West Mosul is slowly coming back to life

Inside a prison in the Kurdistan region of Iraq, vanquished Islamic State fighters who once swept through much of the country now mill about sullenly on a bare, tiled floor, reflecting on a cause they insist will endure. Many spend hours in fierce debate, apparently undeterred by their movement’s apparent military defeat. Their cause, they say, remains divinely ordained. Their capture incidental. “Hathi iradet Allah,” they say. This is God’s will.

A Kurdish guard called for a captive, whom I will call Abu Samya—a brooding Baghdad resident kidnapped first by the Islamic State’s forerunner group, al-Qaeda in Iraq, and later by Shia death squads as sectarian lines hardened in 2006–2007.…  Seguir leyendo »

A man, blindfolded and handcuffed, kneels on the ground between two members of the Iraqi security forces after being accused of having links to the Islamic State group and being detained, on Nov. 8. (Alice Martins/For The Washington Post)

Last month, President Trump claimed the defeat of the Islamic State as justification for his decision to withdraw American troops from Syria. In 2014, at the height of its reign, the Sunni insurgent group governed an estimated 10 million people and 34,000 square miles of territory.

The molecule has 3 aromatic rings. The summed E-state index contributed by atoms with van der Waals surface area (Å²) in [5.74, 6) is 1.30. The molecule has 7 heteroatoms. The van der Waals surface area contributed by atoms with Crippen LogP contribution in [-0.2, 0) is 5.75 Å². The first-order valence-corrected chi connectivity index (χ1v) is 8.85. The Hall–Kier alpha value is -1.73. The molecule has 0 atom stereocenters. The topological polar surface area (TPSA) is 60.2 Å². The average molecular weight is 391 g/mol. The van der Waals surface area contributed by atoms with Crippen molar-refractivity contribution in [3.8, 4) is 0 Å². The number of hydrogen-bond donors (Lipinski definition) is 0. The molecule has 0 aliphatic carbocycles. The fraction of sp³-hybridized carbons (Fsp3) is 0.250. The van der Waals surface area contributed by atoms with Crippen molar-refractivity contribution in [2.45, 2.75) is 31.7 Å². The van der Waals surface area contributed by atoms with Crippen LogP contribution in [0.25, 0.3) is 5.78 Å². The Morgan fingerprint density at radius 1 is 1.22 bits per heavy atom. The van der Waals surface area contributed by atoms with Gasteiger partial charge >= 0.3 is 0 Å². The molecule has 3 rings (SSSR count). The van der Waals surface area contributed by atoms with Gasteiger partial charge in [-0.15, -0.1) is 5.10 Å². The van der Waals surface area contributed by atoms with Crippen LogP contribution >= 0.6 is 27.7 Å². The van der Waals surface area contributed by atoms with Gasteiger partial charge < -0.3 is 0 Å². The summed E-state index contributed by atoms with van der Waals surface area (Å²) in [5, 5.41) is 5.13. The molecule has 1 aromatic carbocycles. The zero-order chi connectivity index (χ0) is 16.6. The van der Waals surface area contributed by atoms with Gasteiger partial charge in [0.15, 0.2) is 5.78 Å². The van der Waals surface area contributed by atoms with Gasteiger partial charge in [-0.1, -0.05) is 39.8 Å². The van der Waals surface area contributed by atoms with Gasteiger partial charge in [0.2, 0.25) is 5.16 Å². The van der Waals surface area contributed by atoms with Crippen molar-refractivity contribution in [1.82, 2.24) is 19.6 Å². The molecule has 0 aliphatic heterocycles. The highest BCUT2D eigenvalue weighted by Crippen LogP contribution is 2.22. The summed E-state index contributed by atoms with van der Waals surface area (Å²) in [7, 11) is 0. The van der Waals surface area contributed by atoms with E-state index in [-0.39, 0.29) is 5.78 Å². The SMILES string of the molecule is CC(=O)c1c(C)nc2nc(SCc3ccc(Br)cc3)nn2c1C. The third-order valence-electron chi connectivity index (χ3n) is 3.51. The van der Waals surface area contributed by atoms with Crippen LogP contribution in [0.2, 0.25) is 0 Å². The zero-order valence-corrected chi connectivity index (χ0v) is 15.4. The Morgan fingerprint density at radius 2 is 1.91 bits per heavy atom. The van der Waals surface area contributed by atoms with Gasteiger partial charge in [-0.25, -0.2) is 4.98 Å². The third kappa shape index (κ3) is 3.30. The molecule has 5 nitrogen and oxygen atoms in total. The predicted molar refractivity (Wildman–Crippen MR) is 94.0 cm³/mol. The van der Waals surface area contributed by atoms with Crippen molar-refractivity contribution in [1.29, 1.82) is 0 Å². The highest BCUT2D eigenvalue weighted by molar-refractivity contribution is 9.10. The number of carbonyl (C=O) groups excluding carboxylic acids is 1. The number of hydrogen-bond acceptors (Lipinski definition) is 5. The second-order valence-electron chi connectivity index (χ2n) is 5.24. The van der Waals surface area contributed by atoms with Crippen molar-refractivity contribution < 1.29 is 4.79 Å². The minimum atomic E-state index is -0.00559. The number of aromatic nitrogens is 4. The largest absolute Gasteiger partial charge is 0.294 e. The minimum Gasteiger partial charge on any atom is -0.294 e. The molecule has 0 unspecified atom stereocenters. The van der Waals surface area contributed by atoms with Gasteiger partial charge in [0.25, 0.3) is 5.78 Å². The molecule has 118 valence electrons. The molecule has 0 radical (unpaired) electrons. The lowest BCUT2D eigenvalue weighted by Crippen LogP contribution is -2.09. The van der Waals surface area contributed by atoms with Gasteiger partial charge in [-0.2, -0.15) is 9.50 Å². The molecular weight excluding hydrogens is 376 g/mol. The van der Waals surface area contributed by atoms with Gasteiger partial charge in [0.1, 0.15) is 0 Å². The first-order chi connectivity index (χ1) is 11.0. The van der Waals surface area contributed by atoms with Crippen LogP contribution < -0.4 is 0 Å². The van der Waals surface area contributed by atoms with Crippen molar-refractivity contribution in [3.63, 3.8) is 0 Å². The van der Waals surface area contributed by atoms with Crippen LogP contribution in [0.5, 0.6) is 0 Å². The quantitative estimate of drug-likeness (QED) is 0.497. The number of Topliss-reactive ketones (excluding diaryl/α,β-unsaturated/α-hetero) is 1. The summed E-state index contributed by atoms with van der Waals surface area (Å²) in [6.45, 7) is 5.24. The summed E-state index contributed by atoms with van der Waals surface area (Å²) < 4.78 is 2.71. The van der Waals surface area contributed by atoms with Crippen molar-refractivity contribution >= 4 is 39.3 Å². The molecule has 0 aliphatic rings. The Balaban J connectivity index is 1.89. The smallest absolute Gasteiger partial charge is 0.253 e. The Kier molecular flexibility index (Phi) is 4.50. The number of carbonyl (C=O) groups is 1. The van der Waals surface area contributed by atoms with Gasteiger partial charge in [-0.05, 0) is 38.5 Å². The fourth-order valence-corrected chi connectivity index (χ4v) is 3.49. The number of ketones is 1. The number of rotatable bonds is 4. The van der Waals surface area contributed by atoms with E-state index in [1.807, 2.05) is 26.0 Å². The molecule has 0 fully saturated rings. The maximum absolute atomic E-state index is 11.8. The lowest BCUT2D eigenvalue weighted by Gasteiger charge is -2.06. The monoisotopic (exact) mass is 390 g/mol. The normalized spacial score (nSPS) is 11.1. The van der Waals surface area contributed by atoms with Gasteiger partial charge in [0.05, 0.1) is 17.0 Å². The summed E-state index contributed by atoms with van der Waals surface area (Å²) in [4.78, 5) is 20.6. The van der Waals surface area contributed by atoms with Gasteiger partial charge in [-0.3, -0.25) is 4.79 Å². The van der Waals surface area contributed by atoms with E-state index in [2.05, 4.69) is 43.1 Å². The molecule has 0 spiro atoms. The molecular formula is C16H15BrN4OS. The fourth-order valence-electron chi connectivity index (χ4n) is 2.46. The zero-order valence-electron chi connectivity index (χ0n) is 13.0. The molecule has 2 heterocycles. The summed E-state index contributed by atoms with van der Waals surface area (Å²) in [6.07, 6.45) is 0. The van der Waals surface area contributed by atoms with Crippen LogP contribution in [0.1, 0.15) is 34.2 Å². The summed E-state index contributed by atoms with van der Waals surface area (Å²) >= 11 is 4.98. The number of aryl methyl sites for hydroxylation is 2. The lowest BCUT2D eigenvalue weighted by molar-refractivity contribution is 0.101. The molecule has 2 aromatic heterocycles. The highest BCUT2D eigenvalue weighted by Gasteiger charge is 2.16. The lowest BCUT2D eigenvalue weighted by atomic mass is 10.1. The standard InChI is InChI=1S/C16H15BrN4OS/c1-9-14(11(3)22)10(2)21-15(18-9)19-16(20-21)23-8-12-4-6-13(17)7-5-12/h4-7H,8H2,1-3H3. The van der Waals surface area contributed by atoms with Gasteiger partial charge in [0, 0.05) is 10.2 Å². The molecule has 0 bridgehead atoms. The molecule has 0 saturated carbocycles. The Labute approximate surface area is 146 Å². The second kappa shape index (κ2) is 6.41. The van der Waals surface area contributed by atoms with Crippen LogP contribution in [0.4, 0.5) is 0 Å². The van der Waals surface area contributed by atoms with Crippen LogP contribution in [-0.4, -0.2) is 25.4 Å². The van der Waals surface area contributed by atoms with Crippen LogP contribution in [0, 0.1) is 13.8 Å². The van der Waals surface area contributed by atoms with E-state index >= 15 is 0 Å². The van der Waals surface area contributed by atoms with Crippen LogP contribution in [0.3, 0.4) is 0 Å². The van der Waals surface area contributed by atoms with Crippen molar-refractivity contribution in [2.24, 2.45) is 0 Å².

The Islamic State no longer controls significant territory in Iraq and Syria. But during a visit to Baghdad in December, the question being asked by Iraqi government officials was not if the Islamic State is making a comeback, but how soon the group will again be strong enough to recapture and hold territory.

How the Iraqi government is fueling anger

In Iraq, the government’s harsh counterterrorism strategy, which is widely perceived as collectively punishing the Sunnis, is generating new grievances that could increase local support for an Islamic State 2.0.…  Seguir leyendo »

Des Irakiens yézidis fuient les attaques de l'Etat islamique et se dirigent vers la frontière syrienne, le 10 août 2014. Photo Rodi Said. Reuters

Le 3 août 2014, l’Etat islamique lançait ses exactions contre les Yézidis en Irak, massacrait des centaines d’hommes, réduisait de milliers de femmes à l’esclavage et embrigadait autant d’enfants. Quatre ans plus tard, plus de 3 000 femmes et enfants sont encore portés disparus et 300 000 Yézidis vivent dans des camps au nord de l’Irak, sans ressources et sans perspective d’avenir. Quatre ans plus tard, il semblerait que le peuple yézidi se trouve aussi face à des bouleversements profonds, aussi bien vis-à-vis de ses relations avec le monde, au sein de la communauté elle-même, qu’à l’égard de ce qui semble être devenu un nouveau pilier, la femme.…  Seguir leyendo »

15 años después de Irak

Hace justo 15 años que dio comienzo uno de los episodios más aciagos de lo que llevamos de siglo: la Guerra de Irak. En los prolegómenos de la guerra, todavía resonaba el eco del célebre editorial de Le Monde tras el 11-S, que proclamaba Nous sommes tous Américains y preveía que Rusia se convertiría en el principal aliado de Estados Unidos. Pero todo cambió drásticamente con la ofensiva del presidente George W. Bush en Irak, que creó un cisma interno en multitud de países, y también a escala global. Vista con perspectiva, hoy sabemos que la Guerra de Irak supuso un auténtico punto de inflexión: el origen de muchos de los actuales males en Oriente Próximo, y el final del período unipolar que se abrió con la caída de la Unión Soviética.…  Seguir leyendo »